If your teen has been acting strangely over the past few days and weeks, you might have taken them to a mental health professional, who stated that your child could be in the prodromal stages of psychosis. What does it mean if your teen is prodromal?
This means that your teen is showing the introductory signs of psychosis that indicate he or she could end up developing full-blown psychosis in the near future. Psychosis is marked by strange, unusual perceptual experiences involving hallucinations, delusions, and/or paranoia. If your teen is prodromal, that means they are still in touch with reality, but they are starting to see, hear or believe things that are not real.
How Do I Know If My Teen Is Prodromal?
Psychosis usually progresses slowly. Unless your teen has drug-induced psychosis (meaning, they entered into a psychotic state by abusing substances), this mental health issue does not develop overnight.
To get a better sense of what’s going on with your teen, try to think back and see whether you’ve been witnessing any types of changes in your teen over the past few weeks. Try to create a timeline and mark down any unusual statements your adolescent has made, or any strange situations you’ve noticed.
Prodromal symptoms of psychosis:
- Withdrawal from others
- Change in eating and sleeping patterns
- Decline in personal hygiene
- Loss of interest in once-pleasurable activities
- Loss of motivation
- Decline in academic performance
- Difficulty concentrating, keeping up a conversation
- Becoming wary of others
- Worrisome moods
- Other changes in personality
Difference Between Prodromal Psychosis and Psychosis
Prodromal psychosis doesn’t always lead to full-blown psychosis. Adolescents in the prodromal stage are still in touch with reality, but are starting to experience perceptual changes. For example, they could start seeing hallucinatory visions or shadows, but think their mind is playing tricks on them. They could start having delusions, but then not be sure if it’s all real. In the same vein, one could be having paranoid thoughts, but simultaneously questioning whether these thoughts actually make sense.
On the other hand, a teen experiencing full-blown psychosis is not questioning their take on reality. They’re not asking others (or Google) whether what they’re thinking is real or not. Because to them, it’s as clear as day.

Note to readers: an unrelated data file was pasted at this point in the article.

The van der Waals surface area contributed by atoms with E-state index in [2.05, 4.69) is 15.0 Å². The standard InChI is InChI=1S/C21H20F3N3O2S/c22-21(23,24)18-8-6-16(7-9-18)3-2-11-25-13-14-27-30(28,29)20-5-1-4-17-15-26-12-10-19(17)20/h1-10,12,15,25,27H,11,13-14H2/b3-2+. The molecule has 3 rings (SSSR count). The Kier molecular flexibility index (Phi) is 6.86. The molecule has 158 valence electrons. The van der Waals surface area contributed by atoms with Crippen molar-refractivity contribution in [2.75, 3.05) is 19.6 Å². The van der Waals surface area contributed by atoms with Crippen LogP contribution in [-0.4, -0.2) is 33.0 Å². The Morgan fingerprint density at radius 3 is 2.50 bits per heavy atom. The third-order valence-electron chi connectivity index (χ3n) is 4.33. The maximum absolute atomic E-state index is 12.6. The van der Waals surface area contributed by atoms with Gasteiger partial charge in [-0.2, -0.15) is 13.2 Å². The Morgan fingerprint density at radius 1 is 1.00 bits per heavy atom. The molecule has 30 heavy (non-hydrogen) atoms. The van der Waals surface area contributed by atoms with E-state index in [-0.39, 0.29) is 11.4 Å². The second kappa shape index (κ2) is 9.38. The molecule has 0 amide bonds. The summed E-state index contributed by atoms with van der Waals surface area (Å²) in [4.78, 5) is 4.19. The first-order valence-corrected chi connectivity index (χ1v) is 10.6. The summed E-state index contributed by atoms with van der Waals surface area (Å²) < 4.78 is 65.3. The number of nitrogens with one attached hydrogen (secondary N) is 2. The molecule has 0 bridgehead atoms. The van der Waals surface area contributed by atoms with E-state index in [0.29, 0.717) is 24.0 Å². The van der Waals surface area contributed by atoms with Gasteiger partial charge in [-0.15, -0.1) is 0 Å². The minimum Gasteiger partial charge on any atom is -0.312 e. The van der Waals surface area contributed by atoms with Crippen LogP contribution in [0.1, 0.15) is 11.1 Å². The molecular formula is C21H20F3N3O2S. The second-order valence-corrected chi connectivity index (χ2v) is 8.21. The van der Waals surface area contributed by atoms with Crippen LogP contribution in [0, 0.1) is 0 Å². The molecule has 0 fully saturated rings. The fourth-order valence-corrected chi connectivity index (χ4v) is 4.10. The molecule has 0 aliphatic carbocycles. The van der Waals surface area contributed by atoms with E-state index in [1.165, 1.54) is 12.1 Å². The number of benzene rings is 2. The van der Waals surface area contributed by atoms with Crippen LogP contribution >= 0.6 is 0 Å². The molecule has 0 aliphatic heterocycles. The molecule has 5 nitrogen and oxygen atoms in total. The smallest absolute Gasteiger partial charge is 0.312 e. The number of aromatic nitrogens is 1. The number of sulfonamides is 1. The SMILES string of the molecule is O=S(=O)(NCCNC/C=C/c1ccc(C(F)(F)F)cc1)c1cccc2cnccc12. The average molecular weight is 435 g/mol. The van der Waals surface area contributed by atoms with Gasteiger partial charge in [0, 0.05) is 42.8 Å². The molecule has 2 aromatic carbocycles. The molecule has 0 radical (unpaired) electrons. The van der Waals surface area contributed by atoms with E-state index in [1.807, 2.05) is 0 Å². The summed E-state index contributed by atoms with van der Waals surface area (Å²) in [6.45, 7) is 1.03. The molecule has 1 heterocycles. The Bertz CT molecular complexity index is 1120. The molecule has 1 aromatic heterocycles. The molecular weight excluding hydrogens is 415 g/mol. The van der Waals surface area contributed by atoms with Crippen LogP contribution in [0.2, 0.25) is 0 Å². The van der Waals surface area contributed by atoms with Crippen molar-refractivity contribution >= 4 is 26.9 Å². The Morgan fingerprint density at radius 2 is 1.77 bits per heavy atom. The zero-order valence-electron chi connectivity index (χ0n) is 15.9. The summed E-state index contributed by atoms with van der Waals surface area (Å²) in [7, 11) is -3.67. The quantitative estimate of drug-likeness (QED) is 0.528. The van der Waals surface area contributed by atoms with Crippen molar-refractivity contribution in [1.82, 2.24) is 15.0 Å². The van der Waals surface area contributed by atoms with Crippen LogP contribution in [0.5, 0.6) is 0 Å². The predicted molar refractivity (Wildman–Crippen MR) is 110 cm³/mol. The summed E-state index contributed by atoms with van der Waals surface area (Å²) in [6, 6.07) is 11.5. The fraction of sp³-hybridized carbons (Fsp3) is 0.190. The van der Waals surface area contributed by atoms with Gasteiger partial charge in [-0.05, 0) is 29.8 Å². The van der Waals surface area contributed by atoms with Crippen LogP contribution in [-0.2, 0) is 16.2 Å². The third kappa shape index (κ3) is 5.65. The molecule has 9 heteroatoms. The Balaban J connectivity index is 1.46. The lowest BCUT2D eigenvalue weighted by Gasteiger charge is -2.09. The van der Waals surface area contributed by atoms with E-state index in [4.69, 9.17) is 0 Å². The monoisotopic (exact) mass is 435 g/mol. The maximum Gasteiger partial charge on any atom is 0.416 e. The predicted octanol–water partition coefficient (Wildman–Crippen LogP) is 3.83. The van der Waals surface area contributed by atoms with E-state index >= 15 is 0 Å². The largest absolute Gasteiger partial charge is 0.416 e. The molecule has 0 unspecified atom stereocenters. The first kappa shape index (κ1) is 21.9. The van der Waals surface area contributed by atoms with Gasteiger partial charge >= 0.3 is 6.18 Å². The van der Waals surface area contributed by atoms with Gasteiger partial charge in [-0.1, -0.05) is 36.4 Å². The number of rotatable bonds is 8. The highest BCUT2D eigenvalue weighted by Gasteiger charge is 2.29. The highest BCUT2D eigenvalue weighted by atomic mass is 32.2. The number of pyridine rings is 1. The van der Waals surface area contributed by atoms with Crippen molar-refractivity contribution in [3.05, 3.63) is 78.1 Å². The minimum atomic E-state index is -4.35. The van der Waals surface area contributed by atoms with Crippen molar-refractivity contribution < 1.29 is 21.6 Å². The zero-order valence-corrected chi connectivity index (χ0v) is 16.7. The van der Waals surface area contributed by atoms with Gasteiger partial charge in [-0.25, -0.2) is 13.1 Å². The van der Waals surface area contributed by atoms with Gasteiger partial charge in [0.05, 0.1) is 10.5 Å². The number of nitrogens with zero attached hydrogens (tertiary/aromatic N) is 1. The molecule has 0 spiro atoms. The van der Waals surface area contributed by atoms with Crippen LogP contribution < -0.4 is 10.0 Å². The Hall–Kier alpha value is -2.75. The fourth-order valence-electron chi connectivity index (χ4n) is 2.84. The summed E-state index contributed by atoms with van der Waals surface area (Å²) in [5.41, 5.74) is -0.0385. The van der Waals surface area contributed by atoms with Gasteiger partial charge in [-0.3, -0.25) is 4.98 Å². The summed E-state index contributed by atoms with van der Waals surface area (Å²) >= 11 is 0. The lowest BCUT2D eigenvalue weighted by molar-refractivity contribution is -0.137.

Teens experiencing psychosis fully believe that what they’re experiencing is true: Their hallucinations. Their delusions. Their paranoia. It’s all real life.
That’s why a teen who is still not sure whether what he or she is experiencing is real or not is usually in the prodromal stages of psychosis. So if your teen is starting to entertain strange notions (some common examples include that there’s somebody spying on him or out to harm him), or is mentioning seeing slight shadows or lights that you don’t see, or hearing murmurs of voices you can’t hear, you might want to consider whether they could be in the prodromes of psychosis.
Does Prodromal Psychosis Always Lead to Full-Blown Psychosis?
Prodromal psychosis can lead to full-blown psychosis. But not always. Experts estimate that a third of teens who experience prodromal symptoms eventually go on to experience psychosis and develop a mental health disorder like schizophrenia. However, early intervention and treatment can prevent the progression. Receiving professional mental health treatment at a teen rehab center specializing in psychosis—whether it’s residential treatment (RTC), partial hospitalization programs (PHP), or intensive outpatient programs (IOP) – increases the chances of recovery and prevention of conversion to full-blown psychosis. These teen treatment programs also implement vital lifestyle changes such as stress reduction practices, early bedtimes, and management of co-occurring mental health symptoms that often go hand-in-hand with psychosis (such as depression and anxiety).
Treatment for Teen Prodromal Psychosis and Psychosis
Treatment for full-blown psychosis usually necessitates inpatient hospitalization at a mental health hospital or at a residential treatment center for stabilization. However, if your teen is just experiencing the prodromal signs of psychosis, start by taking them for a clinical assessment at a mental health professional. Even if the results of the assessment indicate your teen does not yet have clinical psychosis, they might still benefit from a partial hospitalization program (PHP) or intensive outpatient program (IOP) that specializes in treating psychosis and co-occurring issues like depression or anxiety. As mentioned earlier, early intervention and treatment could reduce the chances of your teen’s symptoms converting to a mental health disorder.